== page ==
Rarely do you hear it said, “My home town hasn’t changed a bit since I was a kid.”
Much more common is regret for the good old days. This town isn’t what it was, you might hear. It used to be so much better when we were young …
We know that’s not exactly true, certainly for the 125-year-old town of Chesapeake Beach. There have been lots of changes, with many happening under its feet while preparations are being made for April 6’s anniversary celebration of the town’s incorporation.
Local historian and Twin Beaches Library branch manager Joanie Kilmon remembers the “good old days.”
“I remember the way it was, sure,” she says. “I remember donkey-baseball games played in the open field across from West Beach where the Windward Key community sits now. Those were good times!”
She also knows what it takes to keep up with the demolition and construction of changing times. “Things change,” she says. “We grow. But you can’t get bitter. You learn to adapt.”
Saturday’s event remembers the town’s April 3, 1894, commemoration as the Bayside destination of the Chesapeake Beach Railway, the Ocean City of its day. You’ll see pictures of the old days from Bayside History Museum’s archives: Stinnett Restaurant, formerly at 31st Street and Bayside Road … Chaney’s Restaurant, formerly at the site of today’s Mamma Lucia by the Bay … and Camp Theodore Roosevelt, a former Boy Scout summer camp.
State Sen. Thomas V. ‘Mike’ Miller, who lives in the modern evolution of Camp Roosevelt, and Gov. Larry Hogan, have been invited. Refreshments are on the town with appetizers served by Mamma Lucia’s.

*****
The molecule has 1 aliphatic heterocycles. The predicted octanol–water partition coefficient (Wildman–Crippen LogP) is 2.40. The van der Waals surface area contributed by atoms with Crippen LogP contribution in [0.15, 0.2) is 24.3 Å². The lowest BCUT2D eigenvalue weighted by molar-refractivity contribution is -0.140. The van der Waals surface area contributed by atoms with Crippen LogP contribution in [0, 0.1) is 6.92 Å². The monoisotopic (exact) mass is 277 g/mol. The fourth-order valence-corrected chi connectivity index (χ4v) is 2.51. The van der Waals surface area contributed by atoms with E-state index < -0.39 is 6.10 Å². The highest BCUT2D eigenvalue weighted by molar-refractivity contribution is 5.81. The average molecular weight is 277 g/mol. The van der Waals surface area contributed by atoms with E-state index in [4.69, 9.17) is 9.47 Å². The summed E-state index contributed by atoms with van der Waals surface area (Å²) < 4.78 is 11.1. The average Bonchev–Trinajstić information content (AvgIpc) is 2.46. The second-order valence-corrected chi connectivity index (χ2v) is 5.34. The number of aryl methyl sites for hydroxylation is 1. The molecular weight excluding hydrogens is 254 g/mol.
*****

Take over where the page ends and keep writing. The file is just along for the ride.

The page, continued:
“There is a lot of change going on,” says Chesapeake Beach Mayor Pat ‘Irish’ Mahoney. “But deep down we are still the charming small town we’ve always been. We love enjoying ourselves at the beach, and we are throwing a birthday party.”
Kilmon provides the main event of the day, a slideshow history of the town.
“Some of us love change,” Kilmon says. “Change forces us to find new ways to see the beauty of what’s around us. We have such a unique geography here with our inlets and cliffs that has attracted everyone who has ever visited — and of course those natives who were here long before John Smith, the ships, the trains and the roller coaster. The slideshow will have it all.”
Kilmon’s branch houses a digital county history and once a month hosts Calvert Conversations, informal seminars on the people and places of the county. Sometimes there are field trips to museums, churches and destinations like Jefferson Patterson Park with its specialized Maryland Archeological Conservation Laboratory.
“Joanie,” says Mahoney, “is a walking encyclopedia of the history of the town and the county.”
Saturday, April 6, 4-6pm at Chesapeake Beach Town Hall, free: www.chesapeakebeachmd.gov.